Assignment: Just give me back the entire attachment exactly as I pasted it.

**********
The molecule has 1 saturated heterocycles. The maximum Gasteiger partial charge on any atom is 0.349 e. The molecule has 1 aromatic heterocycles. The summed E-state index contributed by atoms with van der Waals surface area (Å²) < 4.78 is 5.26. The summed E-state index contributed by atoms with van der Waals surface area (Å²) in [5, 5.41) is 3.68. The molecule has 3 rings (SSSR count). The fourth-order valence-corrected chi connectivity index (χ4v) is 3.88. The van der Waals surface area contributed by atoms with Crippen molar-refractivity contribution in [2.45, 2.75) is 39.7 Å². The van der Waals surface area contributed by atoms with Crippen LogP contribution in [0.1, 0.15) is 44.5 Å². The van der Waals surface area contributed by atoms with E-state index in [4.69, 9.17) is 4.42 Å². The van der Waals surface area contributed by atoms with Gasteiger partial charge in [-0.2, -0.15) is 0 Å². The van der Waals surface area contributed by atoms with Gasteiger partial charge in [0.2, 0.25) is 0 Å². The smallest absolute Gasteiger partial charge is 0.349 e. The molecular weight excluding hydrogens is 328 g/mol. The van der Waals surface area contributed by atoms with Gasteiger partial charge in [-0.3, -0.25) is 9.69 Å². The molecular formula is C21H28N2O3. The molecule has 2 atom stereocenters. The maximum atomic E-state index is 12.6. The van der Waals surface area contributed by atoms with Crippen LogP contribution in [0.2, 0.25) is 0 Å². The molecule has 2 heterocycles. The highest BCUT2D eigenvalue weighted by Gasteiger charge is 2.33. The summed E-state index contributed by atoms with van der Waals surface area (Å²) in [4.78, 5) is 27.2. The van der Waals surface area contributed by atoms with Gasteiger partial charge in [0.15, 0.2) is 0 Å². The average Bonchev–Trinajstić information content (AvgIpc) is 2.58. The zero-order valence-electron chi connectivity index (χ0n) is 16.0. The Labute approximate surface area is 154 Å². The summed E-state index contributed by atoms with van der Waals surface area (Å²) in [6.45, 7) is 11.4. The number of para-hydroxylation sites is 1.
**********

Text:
The molecule has 1 saturated heterocycles. The maximum Gasteiger partial charge on any atom is 0.349 e. The molecule has 1 aromatic heterocycles. The summed E-state index contributed by atoms with van der Waals surface area (Å²) < 4.78 is 5.26. The summed E-state index contributed by atoms with van der Waals surface area (Å²) in [5, 5.41) is 3.68. The molecule has 3 rings (SSSR count). The fourth-order valence-corrected chi connectivity index (χ4v) is 3.88. The van der Waals surface area contributed by atoms with Crippen molar-refractivity contribution in [2.45, 2.75) is 39.7 Å². The van der Waals surface area contributed by atoms with Crippen LogP contribution in [0.1, 0.15) is 44.5 Å². The van der Waals surface area contributed by atoms with E-state index in [4.69, 9.17) is 4.42 Å². The van der Waals surface area contributed by atoms with Gasteiger partial charge in [-0.2, -0.15) is 0 Å². The van der Waals surface area contributed by atoms with Gasteiger partial charge in [0.2, 0.25) is 0 Å². The smallest absolute Gasteiger partial charge is 0.349 e. The molecular weight excluding hydrogens is 328 g/mol. The van der Waals surface area contributed by atoms with Gasteiger partial charge in [-0.3, -0.25) is 9.69 Å². The molecular formula is C21H28N2O3. The molecule has 2 atom stereocenters. The maximum atomic E-state index is 12.6. The van der Waals surface area contributed by atoms with Crippen LogP contribution in [0.2, 0.25) is 0 Å². The molecule has 2 heterocycles. The highest BCUT2D eigenvalue weighted by Gasteiger charge is 2.33. The summed E-state index contributed by atoms with van der Waals surface area (Å²) in [4.78, 5) is 27.2. The van der Waals surface area contributed by atoms with Gasteiger partial charge in [0.15, 0.2) is 0 Å². The average Bonchev–Trinajstić information content (AvgIpc) is 2.58. The zero-order valence-electron chi connectivity index (χ0n) is 16.0. The Labute approximate surface area is 154 Å². The summed E-state index contributed by atoms with van der Waals surface area (Å²) in [6.45, 7) is 11.4. The number of para-hydroxylation sites is 1.